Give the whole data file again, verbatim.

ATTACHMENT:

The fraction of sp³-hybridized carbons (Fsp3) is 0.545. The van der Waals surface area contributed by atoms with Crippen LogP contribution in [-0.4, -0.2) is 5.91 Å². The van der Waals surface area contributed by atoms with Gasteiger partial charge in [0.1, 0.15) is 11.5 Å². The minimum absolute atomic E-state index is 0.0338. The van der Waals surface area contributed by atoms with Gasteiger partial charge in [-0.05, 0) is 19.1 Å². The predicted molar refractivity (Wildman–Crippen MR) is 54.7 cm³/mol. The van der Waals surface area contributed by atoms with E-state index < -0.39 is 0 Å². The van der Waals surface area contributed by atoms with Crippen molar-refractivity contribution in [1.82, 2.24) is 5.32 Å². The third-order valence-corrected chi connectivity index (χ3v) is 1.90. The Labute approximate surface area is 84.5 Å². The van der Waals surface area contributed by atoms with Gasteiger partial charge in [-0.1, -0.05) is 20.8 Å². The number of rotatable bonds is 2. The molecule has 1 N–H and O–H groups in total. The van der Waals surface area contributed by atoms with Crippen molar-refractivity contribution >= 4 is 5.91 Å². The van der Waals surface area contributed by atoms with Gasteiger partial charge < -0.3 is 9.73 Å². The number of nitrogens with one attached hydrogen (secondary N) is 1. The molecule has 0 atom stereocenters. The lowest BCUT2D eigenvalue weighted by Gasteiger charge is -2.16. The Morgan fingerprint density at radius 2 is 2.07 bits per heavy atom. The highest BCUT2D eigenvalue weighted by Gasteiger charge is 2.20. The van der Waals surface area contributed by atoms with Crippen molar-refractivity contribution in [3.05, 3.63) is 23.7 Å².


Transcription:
The fraction of sp³-hybridized carbons (Fsp3) is 0.545. The van der Waals surface area contributed by atoms with Crippen LogP contribution in [-0.4, -0.2) is 5.91 Å². The van der Waals surface area contributed by atoms with Gasteiger partial charge in [0.1, 0.15) is 11.5 Å². The minimum absolute atomic E-state index is 0.0338. The van der Waals surface area contributed by atoms with Gasteiger partial charge in [-0.05, 0) is 19.1 Å². The predicted molar refractivity (Wildman–Crippen MR) is 54.7 cm³/mol. The van der Waals surface area contributed by atoms with E-state index < -0.39 is 0 Å². The van der Waals surface area contributed by atoms with Crippen molar-refractivity contribution in [1.82, 2.24) is 5.32 Å². The third-order valence-corrected chi connectivity index (χ3v) is 1.90. The Labute approximate surface area is 84.5 Å². The van der Waals surface area contributed by atoms with Gasteiger partial charge in [-0.1, -0.05) is 20.8 Å². The number of rotatable bonds is 2. The molecule has 1 N–H and O–H groups in total. The van der Waals surface area contributed by atoms with Crippen molar-refractivity contribution >= 4 is 5.91 Å². The van der Waals surface area contributed by atoms with Gasteiger partial charge < -0.3 is 9.73 Å². The number of nitrogens with one attached hydrogen (secondary N) is 1. The molecule has 0 atom stereocenters. The lowest BCUT2D eigenvalue weighted by Gasteiger charge is -2.16. The Morgan fingerprint density at radius 2 is 2.07 bits per heavy atom. The highest BCUT2D eigenvalue weighted by Gasteiger charge is 2.20. The van der Waals surface area contributed by atoms with Crippen molar-refractivity contribution in [3.05, 3.63) is 23.7 Å².